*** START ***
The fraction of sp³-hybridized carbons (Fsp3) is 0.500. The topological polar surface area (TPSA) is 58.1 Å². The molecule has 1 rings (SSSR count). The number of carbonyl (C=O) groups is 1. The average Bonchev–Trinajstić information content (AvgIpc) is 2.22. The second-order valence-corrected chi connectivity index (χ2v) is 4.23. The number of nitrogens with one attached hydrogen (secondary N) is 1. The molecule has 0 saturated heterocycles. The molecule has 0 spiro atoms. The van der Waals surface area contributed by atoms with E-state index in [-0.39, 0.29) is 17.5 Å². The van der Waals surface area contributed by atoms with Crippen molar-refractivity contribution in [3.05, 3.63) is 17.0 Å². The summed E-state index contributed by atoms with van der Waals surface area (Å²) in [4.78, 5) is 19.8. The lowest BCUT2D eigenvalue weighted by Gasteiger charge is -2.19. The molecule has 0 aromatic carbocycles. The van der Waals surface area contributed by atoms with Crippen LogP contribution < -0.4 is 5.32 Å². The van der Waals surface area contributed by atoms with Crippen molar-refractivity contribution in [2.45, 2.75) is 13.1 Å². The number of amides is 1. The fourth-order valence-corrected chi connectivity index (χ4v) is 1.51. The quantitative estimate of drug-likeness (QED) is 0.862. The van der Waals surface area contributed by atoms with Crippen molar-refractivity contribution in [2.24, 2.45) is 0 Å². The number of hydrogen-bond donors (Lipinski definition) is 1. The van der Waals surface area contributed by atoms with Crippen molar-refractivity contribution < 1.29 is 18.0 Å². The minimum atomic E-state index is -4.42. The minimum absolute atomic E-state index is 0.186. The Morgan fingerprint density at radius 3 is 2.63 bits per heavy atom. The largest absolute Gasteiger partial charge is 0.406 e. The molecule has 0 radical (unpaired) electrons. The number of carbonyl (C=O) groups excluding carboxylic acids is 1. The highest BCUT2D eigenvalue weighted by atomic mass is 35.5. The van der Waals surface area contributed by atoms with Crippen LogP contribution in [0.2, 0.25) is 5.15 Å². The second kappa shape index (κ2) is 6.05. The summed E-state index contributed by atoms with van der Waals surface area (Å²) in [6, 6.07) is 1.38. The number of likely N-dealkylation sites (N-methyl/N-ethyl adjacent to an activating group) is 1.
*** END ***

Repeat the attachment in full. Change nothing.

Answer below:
The fraction of sp³-hybridized carbons (Fsp3) is 0.500. The topological polar surface area (TPSA) is 58.1 Å². The molecule has 1 rings (SSSR count). The number of carbonyl (C=O) groups is 1. The average Bonchev–Trinajstić information content (AvgIpc) is 2.22. The second-order valence-corrected chi connectivity index (χ2v) is 4.23. The number of nitrogens with one attached hydrogen (secondary N) is 1. The molecule has 0 saturated heterocycles. The molecule has 0 spiro atoms. The van der Waals surface area contributed by atoms with E-state index in [-0.39, 0.29) is 17.5 Å². The van der Waals surface area contributed by atoms with Crippen molar-refractivity contribution in [3.05, 3.63) is 17.0 Å². The summed E-state index contributed by atoms with van der Waals surface area (Å²) in [4.78, 5) is 19.8. The lowest BCUT2D eigenvalue weighted by Gasteiger charge is -2.19. The molecule has 0 aromatic carbocycles. The van der Waals surface area contributed by atoms with Crippen LogP contribution < -0.4 is 5.32 Å². The van der Waals surface area contributed by atoms with Crippen molar-refractivity contribution in [2.45, 2.75) is 13.1 Å². The number of amides is 1. The fourth-order valence-corrected chi connectivity index (χ4v) is 1.51. The quantitative estimate of drug-likeness (QED) is 0.862. The van der Waals surface area contributed by atoms with Crippen molar-refractivity contribution in [2.24, 2.45) is 0 Å². The number of hydrogen-bond donors (Lipinski definition) is 1. The van der Waals surface area contributed by atoms with Crippen molar-refractivity contribution < 1.29 is 18.0 Å². The minimum atomic E-state index is -4.42. The minimum absolute atomic E-state index is 0.186. The Morgan fingerprint density at radius 3 is 2.63 bits per heavy atom. The largest absolute Gasteiger partial charge is 0.406 e. The molecule has 0 radical (unpaired) electrons. The number of carbonyl (C=O) groups excluding carboxylic acids is 1. The highest BCUT2D eigenvalue weighted by atomic mass is 35.5. The van der Waals surface area contributed by atoms with Crippen LogP contribution in [0.2, 0.25) is 5.15 Å². The second kappa shape index (κ2) is 6.05. The summed E-state index contributed by atoms with van der Waals surface area (Å²) in [6, 6.07) is 1.38. The number of likely N-dealkylation sites (N-methyl/N-ethyl adjacent to an activating group) is 1.